Re: How to key warded locks?
You can buy blank keys from some locksmiths or hardware stores. The size of the blank is determined by the tip diameter. If the tip is too large, you'll suffer needless work making it fit. Then it's a matter of taking the lock apart and looking at the warding. It can have three types: a nib on the edge of the keyhole requires cutting a slot lengthwise along the key tab. A circular trace inside the face of the lock requires notches in the parallel edges of the key. Finally, the one or two levers require notches in the contact edge of the key. Now, remember, these keys must get cut so they work from both sides' keyholes. I had a lock at a "locksmith" in town for 2 weeks, and when I got the lock back and installed it, I found that the key would only work from one side, and it was not the side my lady customer wanted to lock!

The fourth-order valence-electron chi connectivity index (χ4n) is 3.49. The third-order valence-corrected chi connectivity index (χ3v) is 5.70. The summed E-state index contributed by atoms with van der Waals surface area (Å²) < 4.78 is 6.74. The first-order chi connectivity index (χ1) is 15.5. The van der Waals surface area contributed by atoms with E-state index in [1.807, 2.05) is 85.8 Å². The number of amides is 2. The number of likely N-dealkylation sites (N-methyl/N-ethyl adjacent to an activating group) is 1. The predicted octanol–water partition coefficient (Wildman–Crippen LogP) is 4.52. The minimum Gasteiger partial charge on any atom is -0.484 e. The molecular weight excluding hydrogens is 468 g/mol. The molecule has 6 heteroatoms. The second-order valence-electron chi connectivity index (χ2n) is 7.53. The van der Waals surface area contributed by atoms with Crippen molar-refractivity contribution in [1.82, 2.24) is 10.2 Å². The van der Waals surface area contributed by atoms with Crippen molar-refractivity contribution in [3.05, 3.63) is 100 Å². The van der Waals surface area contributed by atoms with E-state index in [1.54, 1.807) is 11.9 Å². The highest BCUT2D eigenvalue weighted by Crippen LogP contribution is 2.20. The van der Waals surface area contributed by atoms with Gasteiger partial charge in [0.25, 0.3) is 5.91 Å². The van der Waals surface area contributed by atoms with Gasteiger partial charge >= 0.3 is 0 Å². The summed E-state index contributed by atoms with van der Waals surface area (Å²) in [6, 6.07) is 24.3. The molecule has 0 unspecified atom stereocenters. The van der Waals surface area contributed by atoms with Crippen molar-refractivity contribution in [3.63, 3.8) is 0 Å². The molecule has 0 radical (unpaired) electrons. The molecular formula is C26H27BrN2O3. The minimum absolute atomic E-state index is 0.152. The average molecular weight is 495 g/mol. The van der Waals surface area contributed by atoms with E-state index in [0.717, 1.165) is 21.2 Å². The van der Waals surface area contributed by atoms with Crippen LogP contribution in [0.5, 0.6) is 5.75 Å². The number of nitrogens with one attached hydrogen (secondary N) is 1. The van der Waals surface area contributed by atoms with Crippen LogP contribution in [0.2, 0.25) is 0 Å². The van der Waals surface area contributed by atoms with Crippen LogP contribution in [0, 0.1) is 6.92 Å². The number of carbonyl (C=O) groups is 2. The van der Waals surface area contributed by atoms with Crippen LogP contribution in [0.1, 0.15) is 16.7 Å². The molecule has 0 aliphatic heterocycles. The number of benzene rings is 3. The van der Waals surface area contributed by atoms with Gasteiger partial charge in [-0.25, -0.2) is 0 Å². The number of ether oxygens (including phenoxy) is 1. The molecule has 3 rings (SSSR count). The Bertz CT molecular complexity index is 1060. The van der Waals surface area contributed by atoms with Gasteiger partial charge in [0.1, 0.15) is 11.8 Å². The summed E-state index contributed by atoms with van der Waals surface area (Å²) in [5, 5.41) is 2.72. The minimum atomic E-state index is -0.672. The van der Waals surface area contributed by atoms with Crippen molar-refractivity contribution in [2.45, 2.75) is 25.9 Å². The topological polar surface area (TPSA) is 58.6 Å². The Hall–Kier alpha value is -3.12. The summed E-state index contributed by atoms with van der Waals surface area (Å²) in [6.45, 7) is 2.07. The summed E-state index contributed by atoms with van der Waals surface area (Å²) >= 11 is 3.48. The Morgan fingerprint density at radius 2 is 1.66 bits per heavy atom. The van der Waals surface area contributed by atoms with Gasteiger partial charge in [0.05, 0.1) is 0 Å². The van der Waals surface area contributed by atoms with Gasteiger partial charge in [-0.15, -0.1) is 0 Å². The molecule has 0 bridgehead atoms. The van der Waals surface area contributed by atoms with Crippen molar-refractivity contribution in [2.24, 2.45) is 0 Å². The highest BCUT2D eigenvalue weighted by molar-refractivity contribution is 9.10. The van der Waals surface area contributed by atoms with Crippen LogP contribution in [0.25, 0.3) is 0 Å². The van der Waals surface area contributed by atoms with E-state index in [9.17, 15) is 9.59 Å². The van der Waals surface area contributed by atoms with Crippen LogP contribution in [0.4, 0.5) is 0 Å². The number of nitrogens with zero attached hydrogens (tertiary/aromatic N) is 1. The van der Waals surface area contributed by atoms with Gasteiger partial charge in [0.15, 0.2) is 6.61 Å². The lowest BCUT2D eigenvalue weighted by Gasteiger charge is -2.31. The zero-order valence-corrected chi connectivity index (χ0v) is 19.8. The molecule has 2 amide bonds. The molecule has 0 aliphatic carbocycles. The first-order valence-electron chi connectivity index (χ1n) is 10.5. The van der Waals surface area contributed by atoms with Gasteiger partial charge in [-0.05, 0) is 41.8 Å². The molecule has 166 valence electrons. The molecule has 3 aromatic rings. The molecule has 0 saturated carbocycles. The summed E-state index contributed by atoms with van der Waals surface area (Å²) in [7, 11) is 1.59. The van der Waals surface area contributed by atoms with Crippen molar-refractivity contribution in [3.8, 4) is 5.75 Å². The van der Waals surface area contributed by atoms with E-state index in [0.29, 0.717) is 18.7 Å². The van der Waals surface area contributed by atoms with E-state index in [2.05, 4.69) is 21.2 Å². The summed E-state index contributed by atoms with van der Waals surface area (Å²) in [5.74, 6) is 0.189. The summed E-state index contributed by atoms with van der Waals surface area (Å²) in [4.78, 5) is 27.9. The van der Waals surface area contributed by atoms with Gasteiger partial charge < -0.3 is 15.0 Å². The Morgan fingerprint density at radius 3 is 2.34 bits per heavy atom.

A couple of years ago I bought an antique lockset ****** for my screen door, of course the key was gone; I found a suitable old key to experiment with, and with a dremel and small files, cut a working key for it in under an hour.
Remove not the ancient landmark, which your fathers have set.